India on a Platter: A Study of Gurinder Chadha and Paul Mayed Berges's Cinematic Adaptation of The Mistress of Spices

Rajyashree Khushu-Lahiri, Shweta Rao


The paper attempts to analyse India as constructed in the cinematic adaptation of Chitra Banerjee Divakaruni's novel The Mistress of Spices. The Spice Bazaar becomes the site of contention between the traditional Indian orthodox value system and the seemingly open American one. The paper will not restrict its scope to enumerating differences and similarities between Divakaruni's source novel and Gurinder Chadha's film. Our aim is to study the politics of adaptations employed by the makers of the movie and its implications for the making of a new, multicultural world order. The paper will respond to the idea of India as a commodity to be consumed by the West.

India, the land of spices, has been perceived as an exotic, consumable commodity in the colonial imaginings. In the post colonial era, resistance to multi-ethnic cuisines has markedly reduced, and we witness a globalised gastronomical carnival. More and more works map the significance of food vis-à-vis identity, gender and nationality. This film is thus a timely tribute to spices, which define Indian cuisines and flavour the food in the international arena. Spices, the merchandise which initiated the colonial enterprise, are still inextricably linked with India in the era of globalization. In Chadha and Berges's cinematic dish The Mistress of Spices, spices and their Mistress symbolise India. The Mistress, Tilo, is actually one of the nourishing spices, and the spices collectively are the embodiment of the Indian ethos. Tilo's spice shop acts as a spiritual embassy dispensing aid to all its customers. The shop can also be read as an allegory of the Indian presence in the world, with Indian spices being projected as indispensable for the growth of multi-ethnic America.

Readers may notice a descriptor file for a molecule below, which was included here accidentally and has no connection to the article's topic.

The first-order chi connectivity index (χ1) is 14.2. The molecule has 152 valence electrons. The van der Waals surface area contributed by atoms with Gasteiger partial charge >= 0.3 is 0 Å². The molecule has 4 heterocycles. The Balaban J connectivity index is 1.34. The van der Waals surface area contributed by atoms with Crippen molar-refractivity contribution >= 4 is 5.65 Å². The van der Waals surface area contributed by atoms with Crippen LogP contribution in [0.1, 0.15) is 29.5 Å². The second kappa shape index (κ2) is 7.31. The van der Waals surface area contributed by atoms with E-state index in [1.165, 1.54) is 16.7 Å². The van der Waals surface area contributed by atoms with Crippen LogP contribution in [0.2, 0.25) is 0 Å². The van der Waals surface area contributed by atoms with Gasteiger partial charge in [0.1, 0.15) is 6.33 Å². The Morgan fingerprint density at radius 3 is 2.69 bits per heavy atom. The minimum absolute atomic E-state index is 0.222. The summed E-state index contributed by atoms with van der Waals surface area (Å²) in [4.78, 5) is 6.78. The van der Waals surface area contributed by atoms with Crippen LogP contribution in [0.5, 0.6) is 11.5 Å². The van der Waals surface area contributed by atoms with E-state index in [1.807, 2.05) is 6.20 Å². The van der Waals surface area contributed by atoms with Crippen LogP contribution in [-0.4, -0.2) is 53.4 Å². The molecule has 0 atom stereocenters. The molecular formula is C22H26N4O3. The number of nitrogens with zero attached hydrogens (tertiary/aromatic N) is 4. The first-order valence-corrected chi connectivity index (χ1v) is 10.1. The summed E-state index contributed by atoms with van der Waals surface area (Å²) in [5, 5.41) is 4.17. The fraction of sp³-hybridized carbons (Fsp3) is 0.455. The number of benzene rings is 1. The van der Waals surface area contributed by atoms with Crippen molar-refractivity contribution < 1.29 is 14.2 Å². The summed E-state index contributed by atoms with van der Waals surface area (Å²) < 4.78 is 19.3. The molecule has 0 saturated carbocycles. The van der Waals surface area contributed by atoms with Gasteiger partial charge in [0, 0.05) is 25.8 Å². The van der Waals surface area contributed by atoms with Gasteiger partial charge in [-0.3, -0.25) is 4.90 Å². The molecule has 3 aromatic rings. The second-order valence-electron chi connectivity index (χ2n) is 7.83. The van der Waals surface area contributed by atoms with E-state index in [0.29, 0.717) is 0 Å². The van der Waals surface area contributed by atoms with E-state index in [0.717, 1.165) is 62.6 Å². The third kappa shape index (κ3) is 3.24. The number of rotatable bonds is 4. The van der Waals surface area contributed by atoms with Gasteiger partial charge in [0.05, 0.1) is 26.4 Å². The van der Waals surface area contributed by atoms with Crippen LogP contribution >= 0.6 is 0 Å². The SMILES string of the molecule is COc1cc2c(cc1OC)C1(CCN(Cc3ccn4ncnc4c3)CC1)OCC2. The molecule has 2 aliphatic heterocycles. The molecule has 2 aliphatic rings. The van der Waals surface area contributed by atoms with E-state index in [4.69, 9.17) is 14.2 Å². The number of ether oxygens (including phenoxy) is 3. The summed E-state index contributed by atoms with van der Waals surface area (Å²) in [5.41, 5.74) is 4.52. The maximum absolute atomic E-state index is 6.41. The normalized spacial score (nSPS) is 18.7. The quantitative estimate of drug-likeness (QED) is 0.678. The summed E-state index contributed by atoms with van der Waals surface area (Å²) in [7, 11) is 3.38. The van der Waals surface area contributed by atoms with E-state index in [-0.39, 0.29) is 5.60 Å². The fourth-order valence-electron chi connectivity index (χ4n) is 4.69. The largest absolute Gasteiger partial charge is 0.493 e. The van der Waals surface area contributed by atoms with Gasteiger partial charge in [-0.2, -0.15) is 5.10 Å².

The novel, and simultaneously the film The Mistress of Spices, privilege the apparently non-rational Indian discourse as opposed to the rational Western discourse. The paper also explores the possibility of a space where both the world views can coexist.


Post-Colonial; Cinema; Consumption politics

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